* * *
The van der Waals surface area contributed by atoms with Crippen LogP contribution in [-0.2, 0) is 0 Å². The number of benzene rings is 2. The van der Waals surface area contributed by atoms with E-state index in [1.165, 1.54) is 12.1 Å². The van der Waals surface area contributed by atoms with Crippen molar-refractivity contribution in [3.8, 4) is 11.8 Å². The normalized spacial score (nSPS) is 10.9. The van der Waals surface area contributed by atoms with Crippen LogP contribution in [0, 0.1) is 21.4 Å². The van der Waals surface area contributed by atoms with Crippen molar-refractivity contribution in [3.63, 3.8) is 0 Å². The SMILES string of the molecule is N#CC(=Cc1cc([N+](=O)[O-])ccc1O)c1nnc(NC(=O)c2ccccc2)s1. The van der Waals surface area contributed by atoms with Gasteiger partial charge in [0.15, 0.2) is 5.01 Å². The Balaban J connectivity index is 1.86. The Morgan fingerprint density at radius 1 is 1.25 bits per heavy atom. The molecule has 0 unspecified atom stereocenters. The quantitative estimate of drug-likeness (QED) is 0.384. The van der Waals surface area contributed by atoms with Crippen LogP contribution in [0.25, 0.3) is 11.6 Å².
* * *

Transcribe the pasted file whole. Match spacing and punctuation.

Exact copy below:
The van der Waals surface area contributed by atoms with Crippen LogP contribution in [-0.2, 0) is 0 Å². The number of benzene rings is 2. The van der Waals surface area contributed by atoms with E-state index in [1.165, 1.54) is 12.1 Å². The van der Waals surface area contributed by atoms with Crippen molar-refractivity contribution in [3.8, 4) is 11.8 Å². The normalized spacial score (nSPS) is 10.9. The van der Waals surface area contributed by atoms with Crippen LogP contribution in [0, 0.1) is 21.4 Å². The van der Waals surface area contributed by atoms with Crippen molar-refractivity contribution in [3.63, 3.8) is 0 Å². The SMILES string of the molecule is N#CC(=Cc1cc([N+](=O)[O-])ccc1O)c1nnc(NC(=O)c2ccccc2)s1. The van der Waals surface area contributed by atoms with Gasteiger partial charge in [0.15, 0.2) is 5.01 Å². The Balaban J connectivity index is 1.86. The Morgan fingerprint density at radius 1 is 1.25 bits per heavy atom. The molecule has 0 unspecified atom stereocenters. The quantitative estimate of drug-likeness (QED) is 0.384. The van der Waals surface area contributed by atoms with Crippen LogP contribution in [0.25, 0.3) is 11.6 Å².